Online Subscriptions And Play Kits Designed For A Baby’s Life Stage

baby playing

To change the way that consumers buy age-appropriate toys, subscription services are focusing on offering specialized collections of play items designed for specific stages of a baby’s life. The core business for Lovevery, for instance, are play kits for those 0 to 24 months old. Co-Founder and President Rod Morris said the company sees the play kits as a one-click solution: “We pare down and serve up the best of it,” Morris told PYMNTS in an interview. As a result, Morris said, there is “no need to purchase a slew of excessive toys.” Instead, everything a consumer would need for their children comes with that kit.

The kits also come with content that Morris says consumers can’t get anywhere else on what their children need at that time. He also pointed out that the company designs and produces all of the items in the play kits — it doesn’t curate them from other manufacturers and makers. The company takes published scientific research on what skills a child in a given age range is trying to learn at that time across many different areas such as  problem-solving, communication, creativity and social-emotional learning.

In some cases, Lovevery has invented a new kind of product. The company, for instance, invented a magic tissue box, which is effectively a wooden version of a tissue box with so-called organic cotton tissue that links together so children can pull them out and learn about containment. (And they can do that sustainably, as opposed to tearing through paper tissues and making a mess while wasting paper.) Other products, Morris says, have been inspired by Montessori curricula that have existed in other forms in Montessori classrooms for more than 100 years.

Other products were inspired by items the company sees people making in their homes that might not be available for a parent who is less craft-minded. The company also provides a play guide in every play kit. Morris says it’s like “a miniature booklet on child development” for that age period. It goes through the products — the science behind them — and distills down the need-to-know research for that stage of the child’s development. He says Lovevery does the homework for the parent and makes tips for creating meaningful playtime moments. (And also gives them ideas beyond ones that only involve the company’s products.)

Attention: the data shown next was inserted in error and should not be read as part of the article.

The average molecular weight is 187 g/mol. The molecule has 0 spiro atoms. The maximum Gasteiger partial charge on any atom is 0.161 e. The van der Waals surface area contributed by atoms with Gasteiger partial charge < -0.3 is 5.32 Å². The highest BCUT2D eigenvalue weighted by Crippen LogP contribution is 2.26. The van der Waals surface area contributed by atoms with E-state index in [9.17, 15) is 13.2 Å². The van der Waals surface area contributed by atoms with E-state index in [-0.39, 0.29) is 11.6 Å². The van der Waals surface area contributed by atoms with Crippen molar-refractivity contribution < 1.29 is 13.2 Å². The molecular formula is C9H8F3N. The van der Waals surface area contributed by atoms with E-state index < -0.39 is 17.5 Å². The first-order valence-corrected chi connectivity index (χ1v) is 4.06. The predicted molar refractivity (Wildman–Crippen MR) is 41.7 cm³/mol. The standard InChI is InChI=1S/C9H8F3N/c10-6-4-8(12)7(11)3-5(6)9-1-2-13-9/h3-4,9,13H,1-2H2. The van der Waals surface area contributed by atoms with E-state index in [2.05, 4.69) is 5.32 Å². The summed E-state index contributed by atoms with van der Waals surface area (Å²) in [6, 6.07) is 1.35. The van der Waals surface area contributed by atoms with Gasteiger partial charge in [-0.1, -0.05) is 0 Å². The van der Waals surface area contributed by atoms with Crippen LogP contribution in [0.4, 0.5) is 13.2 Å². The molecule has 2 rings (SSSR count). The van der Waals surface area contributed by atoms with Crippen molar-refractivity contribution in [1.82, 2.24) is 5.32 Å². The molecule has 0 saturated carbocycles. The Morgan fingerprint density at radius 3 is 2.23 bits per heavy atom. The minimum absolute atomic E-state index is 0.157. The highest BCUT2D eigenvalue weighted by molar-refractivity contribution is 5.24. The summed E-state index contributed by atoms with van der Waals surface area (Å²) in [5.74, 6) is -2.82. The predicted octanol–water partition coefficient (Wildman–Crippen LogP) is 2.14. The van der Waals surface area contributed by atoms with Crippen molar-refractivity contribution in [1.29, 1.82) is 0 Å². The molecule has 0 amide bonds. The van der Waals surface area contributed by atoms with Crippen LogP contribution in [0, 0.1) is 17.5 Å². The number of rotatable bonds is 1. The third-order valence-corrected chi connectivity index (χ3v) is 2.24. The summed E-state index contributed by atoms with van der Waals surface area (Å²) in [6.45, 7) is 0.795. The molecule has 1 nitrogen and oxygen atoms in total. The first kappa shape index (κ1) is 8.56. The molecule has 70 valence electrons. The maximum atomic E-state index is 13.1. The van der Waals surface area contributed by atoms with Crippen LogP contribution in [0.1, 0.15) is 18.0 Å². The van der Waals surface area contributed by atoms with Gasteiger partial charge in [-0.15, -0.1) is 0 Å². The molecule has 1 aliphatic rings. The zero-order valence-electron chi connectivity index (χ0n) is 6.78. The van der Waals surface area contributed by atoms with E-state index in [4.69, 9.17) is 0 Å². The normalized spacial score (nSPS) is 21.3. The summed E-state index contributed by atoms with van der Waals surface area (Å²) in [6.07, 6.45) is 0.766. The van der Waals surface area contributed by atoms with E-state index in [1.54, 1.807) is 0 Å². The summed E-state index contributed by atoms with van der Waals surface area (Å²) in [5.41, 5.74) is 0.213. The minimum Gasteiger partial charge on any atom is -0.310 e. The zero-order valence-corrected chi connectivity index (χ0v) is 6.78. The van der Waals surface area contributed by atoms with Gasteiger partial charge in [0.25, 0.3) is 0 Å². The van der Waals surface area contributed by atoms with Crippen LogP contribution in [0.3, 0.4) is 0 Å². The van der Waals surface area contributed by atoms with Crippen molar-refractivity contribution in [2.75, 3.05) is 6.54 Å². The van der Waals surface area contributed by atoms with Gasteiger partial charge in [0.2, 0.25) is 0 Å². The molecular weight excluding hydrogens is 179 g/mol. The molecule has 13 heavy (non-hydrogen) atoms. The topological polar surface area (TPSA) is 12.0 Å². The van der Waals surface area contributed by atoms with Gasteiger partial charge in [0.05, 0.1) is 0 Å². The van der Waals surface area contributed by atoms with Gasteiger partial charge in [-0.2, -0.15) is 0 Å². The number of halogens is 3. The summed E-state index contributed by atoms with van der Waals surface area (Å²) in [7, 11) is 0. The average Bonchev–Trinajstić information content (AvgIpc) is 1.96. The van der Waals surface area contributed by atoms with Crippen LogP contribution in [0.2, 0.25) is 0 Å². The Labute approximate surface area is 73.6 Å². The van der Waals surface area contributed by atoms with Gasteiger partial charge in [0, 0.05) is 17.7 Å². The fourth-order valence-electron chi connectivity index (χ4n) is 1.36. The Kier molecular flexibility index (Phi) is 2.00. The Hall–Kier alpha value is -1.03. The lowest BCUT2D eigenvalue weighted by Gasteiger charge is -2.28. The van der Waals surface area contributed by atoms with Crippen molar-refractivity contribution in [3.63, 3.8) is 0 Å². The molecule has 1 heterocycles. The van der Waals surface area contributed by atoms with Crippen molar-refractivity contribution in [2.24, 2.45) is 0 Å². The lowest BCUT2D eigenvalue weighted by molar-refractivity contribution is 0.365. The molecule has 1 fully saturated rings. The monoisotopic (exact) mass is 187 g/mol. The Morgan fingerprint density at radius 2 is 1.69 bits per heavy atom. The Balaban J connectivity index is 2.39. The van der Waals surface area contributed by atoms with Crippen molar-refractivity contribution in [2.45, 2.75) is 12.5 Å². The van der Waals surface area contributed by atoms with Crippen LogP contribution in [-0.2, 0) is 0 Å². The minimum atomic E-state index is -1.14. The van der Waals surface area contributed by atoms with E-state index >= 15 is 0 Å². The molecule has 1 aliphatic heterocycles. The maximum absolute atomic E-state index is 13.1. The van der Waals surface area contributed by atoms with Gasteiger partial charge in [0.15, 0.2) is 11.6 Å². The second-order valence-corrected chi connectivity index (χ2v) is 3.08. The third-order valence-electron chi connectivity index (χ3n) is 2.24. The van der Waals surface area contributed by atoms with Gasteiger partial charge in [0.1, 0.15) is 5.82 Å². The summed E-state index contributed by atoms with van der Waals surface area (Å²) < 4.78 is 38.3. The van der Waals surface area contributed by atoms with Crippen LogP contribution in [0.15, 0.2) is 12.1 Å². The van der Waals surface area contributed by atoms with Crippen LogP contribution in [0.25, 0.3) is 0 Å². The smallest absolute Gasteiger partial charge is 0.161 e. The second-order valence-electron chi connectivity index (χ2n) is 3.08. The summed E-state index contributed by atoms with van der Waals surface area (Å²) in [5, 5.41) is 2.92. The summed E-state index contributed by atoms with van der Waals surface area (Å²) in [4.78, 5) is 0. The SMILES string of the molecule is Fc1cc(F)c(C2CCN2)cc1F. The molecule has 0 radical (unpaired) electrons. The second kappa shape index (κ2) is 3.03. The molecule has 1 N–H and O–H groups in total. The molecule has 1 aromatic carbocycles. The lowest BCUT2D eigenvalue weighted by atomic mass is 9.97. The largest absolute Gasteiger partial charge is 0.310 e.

To buy a play kit, a parent enters a baby’s date of birth (or an adjusted date of birth), and the company recommends the right play kit for that date. Consumers can subscribe and they can pay as the boxes ship or they can receive a discount to pay ahead for a full year. The company accepts credit cards and debit cards as well as PayPal for payments. The company also offers a play gym — a single product — that complements its play kits through its site in addition to Amazon.

The Market

When it comes to the company’s market, Morris says its transaction volume is highly dispersed across the country. (And he noted that different aspects of its products motivate different customers, but they come together around an interest in giving their baby or toddler the best experience that they can.) In other words, Morris says that is genuinely a kind of mass-level customer to which it markets — and with which it has a strong market fit.

Beyond customers buying the company’s products for themselves, they can give its items on their own or as a group. The company, Morris said, is especially proud of its group gifting option. It knows that a gift subscription to a product like a play kit is exciting to be a part of — whether it is for a relative or co-worker. At the same time, however, that kind of product is a meaningful investment. As a result, the company modeled its approach over one it saw from GoFundMe and took a similar approach in allowing multiple people to participate in gifting a subscription together.  (The company also offers a registry option.)

With the help of gifting options and payment options, eCommerce platforms are providing parents — and others — with an opportunity to subscribe to toys as well as advice to cater to children at different life stages as they develop and grow.


New PYMNTS Report: Preventing Financial Crimes Playbook – July 2020 

Call it the great tug-of-war. Fraudsters are teaming up to form elaborate rings that work in sync to launch account takeovers. Chris Tremont, EVP at Radius Bank, tells PYMNTS that financial institutions (FIs) can beat such highly organized fraudsters at their own game. In the July 2020 Preventing Financial Crimes Playbook, Tremont lays out how.